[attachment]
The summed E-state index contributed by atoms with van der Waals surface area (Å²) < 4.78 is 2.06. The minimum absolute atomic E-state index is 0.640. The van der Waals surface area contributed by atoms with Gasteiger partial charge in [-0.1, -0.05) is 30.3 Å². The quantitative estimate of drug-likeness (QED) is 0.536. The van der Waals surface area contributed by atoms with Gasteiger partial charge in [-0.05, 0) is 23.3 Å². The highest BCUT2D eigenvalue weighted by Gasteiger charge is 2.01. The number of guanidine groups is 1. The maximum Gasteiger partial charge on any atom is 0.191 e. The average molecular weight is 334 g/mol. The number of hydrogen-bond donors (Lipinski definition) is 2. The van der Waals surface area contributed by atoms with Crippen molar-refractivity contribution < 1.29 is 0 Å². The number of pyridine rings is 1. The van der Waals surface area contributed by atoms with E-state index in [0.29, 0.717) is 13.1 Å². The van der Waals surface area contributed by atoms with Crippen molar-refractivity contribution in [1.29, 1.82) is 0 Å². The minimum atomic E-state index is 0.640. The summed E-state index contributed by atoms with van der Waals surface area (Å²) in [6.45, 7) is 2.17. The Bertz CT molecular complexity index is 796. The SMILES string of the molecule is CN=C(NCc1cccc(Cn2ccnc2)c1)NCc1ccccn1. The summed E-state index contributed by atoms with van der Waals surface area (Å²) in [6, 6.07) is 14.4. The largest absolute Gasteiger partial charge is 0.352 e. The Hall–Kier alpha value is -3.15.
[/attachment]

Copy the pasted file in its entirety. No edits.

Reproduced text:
The summed E-state index contributed by atoms with van der Waals surface area (Å²) < 4.78 is 2.06. The minimum absolute atomic E-state index is 0.640. The van der Waals surface area contributed by atoms with Gasteiger partial charge in [-0.1, -0.05) is 30.3 Å². The quantitative estimate of drug-likeness (QED) is 0.536. The van der Waals surface area contributed by atoms with Gasteiger partial charge in [-0.05, 0) is 23.3 Å². The highest BCUT2D eigenvalue weighted by Gasteiger charge is 2.01. The number of guanidine groups is 1. The maximum Gasteiger partial charge on any atom is 0.191 e. The average molecular weight is 334 g/mol. The number of hydrogen-bond donors (Lipinski definition) is 2. The van der Waals surface area contributed by atoms with Crippen molar-refractivity contribution < 1.29 is 0 Å². The number of pyridine rings is 1. The van der Waals surface area contributed by atoms with E-state index in [0.29, 0.717) is 13.1 Å². The van der Waals surface area contributed by atoms with Crippen molar-refractivity contribution in [1.29, 1.82) is 0 Å². The minimum atomic E-state index is 0.640. The summed E-state index contributed by atoms with van der Waals surface area (Å²) in [6.45, 7) is 2.17. The Bertz CT molecular complexity index is 796. The SMILES string of the molecule is CN=C(NCc1cccc(Cn2ccnc2)c1)NCc1ccccn1. The summed E-state index contributed by atoms with van der Waals surface area (Å²) in [6, 6.07) is 14.4. The largest absolute Gasteiger partial charge is 0.352 e. The Hall–Kier alpha value is -3.15.